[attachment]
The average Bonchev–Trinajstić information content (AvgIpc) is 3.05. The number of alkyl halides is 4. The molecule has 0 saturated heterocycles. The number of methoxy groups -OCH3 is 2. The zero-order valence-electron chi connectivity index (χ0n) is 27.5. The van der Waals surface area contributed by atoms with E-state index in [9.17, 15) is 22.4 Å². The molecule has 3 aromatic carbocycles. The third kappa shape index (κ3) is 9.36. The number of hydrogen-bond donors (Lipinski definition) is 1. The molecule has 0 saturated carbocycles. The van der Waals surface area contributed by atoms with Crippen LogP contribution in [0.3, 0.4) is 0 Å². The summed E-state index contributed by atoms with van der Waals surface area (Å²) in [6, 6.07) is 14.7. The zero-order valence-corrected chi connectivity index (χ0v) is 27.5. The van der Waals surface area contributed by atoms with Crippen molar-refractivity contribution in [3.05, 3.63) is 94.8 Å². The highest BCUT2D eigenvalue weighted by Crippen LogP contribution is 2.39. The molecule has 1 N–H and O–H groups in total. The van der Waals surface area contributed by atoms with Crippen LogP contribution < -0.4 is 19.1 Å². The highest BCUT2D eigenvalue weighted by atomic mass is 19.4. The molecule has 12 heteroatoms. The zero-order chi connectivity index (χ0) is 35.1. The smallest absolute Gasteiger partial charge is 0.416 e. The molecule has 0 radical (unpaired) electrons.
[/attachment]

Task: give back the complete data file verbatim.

The average Bonchev–Trinajstić information content (AvgIpc) is 3.05. The number of alkyl halides is 4. The molecule has 0 saturated heterocycles. The number of methoxy groups -OCH3 is 2. The zero-order valence-electron chi connectivity index (χ0n) is 27.5. The van der Waals surface area contributed by atoms with E-state index in [9.17, 15) is 22.4 Å². The molecule has 3 aromatic carbocycles. The third kappa shape index (κ3) is 9.36. The number of hydrogen-bond donors (Lipinski definition) is 1. The molecule has 0 saturated carbocycles. The van der Waals surface area contributed by atoms with Crippen LogP contribution in [0.3, 0.4) is 0 Å². The summed E-state index contributed by atoms with van der Waals surface area (Å²) in [6, 6.07) is 14.7. The zero-order valence-corrected chi connectivity index (χ0v) is 27.5. The van der Waals surface area contributed by atoms with Crippen molar-refractivity contribution in [3.05, 3.63) is 94.8 Å². The highest BCUT2D eigenvalue weighted by Crippen LogP contribution is 2.39. The molecule has 1 N–H and O–H groups in total. The van der Waals surface area contributed by atoms with Crippen LogP contribution < -0.4 is 19.1 Å². The highest BCUT2D eigenvalue weighted by atomic mass is 19.4. The molecule has 12 heteroatoms. The zero-order chi connectivity index (χ0) is 35.1. The smallest absolute Gasteiger partial charge is 0.416 e. The molecule has 0 radical (unpaired) electrons.